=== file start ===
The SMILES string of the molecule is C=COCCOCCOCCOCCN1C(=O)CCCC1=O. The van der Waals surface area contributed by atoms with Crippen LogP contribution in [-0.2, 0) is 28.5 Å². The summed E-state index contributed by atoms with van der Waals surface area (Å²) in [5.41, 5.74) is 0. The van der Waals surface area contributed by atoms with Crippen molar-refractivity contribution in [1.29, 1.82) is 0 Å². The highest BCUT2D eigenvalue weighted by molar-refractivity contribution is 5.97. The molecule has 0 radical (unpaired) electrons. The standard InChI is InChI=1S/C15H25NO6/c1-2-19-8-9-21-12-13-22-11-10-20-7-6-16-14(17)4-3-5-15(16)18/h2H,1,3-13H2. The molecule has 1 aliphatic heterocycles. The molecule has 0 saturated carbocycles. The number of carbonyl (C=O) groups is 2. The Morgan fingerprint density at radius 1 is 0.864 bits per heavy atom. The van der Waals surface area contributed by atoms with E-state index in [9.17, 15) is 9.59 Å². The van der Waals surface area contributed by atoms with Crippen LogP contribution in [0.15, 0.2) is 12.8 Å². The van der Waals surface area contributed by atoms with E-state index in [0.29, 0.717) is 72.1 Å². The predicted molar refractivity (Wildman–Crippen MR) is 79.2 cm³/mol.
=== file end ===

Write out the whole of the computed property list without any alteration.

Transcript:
The SMILES string of the molecule is C=COCCOCCOCCOCCN1C(=O)CCCC1=O. The van der Waals surface area contributed by atoms with Crippen LogP contribution in [-0.2, 0) is 28.5 Å². The summed E-state index contributed by atoms with van der Waals surface area (Å²) in [5.41, 5.74) is 0. The van der Waals surface area contributed by atoms with Crippen molar-refractivity contribution in [1.29, 1.82) is 0 Å². The highest BCUT2D eigenvalue weighted by molar-refractivity contribution is 5.97. The molecule has 0 radical (unpaired) electrons. The standard InChI is InChI=1S/C15H25NO6/c1-2-19-8-9-21-12-13-22-11-10-20-7-6-16-14(17)4-3-5-15(16)18/h2H,1,3-13H2. The molecule has 1 aliphatic heterocycles. The molecule has 0 saturated carbocycles. The number of carbonyl (C=O) groups is 2. The Morgan fingerprint density at radius 1 is 0.864 bits per heavy atom. The van der Waals surface area contributed by atoms with E-state index in [9.17, 15) is 9.59 Å². The van der Waals surface area contributed by atoms with Crippen LogP contribution in [0.15, 0.2) is 12.8 Å². The van der Waals surface area contributed by atoms with E-state index in [0.29, 0.717) is 72.1 Å². The predicted molar refractivity (Wildman–Crippen MR) is 79.2 cm³/mol.